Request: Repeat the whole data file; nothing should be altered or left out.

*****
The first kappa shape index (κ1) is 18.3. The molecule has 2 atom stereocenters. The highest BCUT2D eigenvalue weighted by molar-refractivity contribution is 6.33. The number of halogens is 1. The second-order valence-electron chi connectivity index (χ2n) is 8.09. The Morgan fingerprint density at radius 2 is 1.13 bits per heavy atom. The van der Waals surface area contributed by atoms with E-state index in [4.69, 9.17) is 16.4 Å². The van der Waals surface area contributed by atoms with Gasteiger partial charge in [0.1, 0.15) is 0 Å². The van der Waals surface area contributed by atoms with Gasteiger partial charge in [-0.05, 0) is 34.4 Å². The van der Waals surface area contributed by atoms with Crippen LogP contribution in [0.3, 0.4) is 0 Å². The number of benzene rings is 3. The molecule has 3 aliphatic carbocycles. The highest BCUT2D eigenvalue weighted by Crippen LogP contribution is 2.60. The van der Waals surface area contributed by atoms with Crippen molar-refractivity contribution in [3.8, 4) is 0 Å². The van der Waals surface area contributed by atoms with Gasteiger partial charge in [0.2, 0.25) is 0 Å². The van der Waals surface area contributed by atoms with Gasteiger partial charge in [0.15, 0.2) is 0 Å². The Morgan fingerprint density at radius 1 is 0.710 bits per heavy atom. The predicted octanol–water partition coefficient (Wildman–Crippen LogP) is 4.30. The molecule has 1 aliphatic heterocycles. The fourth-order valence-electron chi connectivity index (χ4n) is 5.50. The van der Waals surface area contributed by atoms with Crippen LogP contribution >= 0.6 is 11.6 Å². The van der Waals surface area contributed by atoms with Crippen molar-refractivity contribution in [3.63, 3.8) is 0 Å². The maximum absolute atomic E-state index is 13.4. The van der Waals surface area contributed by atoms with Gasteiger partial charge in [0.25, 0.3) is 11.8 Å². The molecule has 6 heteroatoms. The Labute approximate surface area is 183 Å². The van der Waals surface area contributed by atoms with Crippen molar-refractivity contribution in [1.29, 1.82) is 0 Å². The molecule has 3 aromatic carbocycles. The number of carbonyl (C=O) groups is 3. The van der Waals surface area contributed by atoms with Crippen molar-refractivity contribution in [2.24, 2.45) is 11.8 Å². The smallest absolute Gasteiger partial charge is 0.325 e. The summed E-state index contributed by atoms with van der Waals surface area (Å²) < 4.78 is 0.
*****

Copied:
The first kappa shape index (κ1) is 18.3. The molecule has 2 atom stereocenters. The highest BCUT2D eigenvalue weighted by molar-refractivity contribution is 6.33. The number of halogens is 1. The second-order valence-electron chi connectivity index (χ2n) is 8.09. The Morgan fingerprint density at radius 2 is 1.13 bits per heavy atom. The van der Waals surface area contributed by atoms with E-state index in [4.69, 9.17) is 16.4 Å². The van der Waals surface area contributed by atoms with Gasteiger partial charge in [0.1, 0.15) is 0 Å². The van der Waals surface area contributed by atoms with Gasteiger partial charge in [-0.05, 0) is 34.4 Å². The van der Waals surface area contributed by atoms with Crippen LogP contribution in [0.3, 0.4) is 0 Å². The number of benzene rings is 3. The molecule has 3 aliphatic carbocycles. The highest BCUT2D eigenvalue weighted by Crippen LogP contribution is 2.60. The van der Waals surface area contributed by atoms with Crippen molar-refractivity contribution in [3.8, 4) is 0 Å². The van der Waals surface area contributed by atoms with Gasteiger partial charge in [0.2, 0.25) is 0 Å². The van der Waals surface area contributed by atoms with Gasteiger partial charge in [0.15, 0.2) is 0 Å². The Morgan fingerprint density at radius 1 is 0.710 bits per heavy atom. The predicted octanol–water partition coefficient (Wildman–Crippen LogP) is 4.30. The molecule has 1 aliphatic heterocycles. The fourth-order valence-electron chi connectivity index (χ4n) is 5.50. The van der Waals surface area contributed by atoms with Crippen LogP contribution >= 0.6 is 11.6 Å². The van der Waals surface area contributed by atoms with Crippen molar-refractivity contribution in [3.63, 3.8) is 0 Å². The maximum absolute atomic E-state index is 13.4. The van der Waals surface area contributed by atoms with Gasteiger partial charge in [0.25, 0.3) is 11.8 Å². The molecule has 6 heteroatoms. The Labute approximate surface area is 183 Å². The van der Waals surface area contributed by atoms with Crippen molar-refractivity contribution in [1.29, 1.82) is 0 Å². The molecule has 3 aromatic carbocycles. The number of carbonyl (C=O) groups is 3. The van der Waals surface area contributed by atoms with Crippen molar-refractivity contribution in [2.24, 2.45) is 11.8 Å². The smallest absolute Gasteiger partial charge is 0.325 e. The summed E-state index contributed by atoms with van der Waals surface area (Å²) < 4.78 is 0.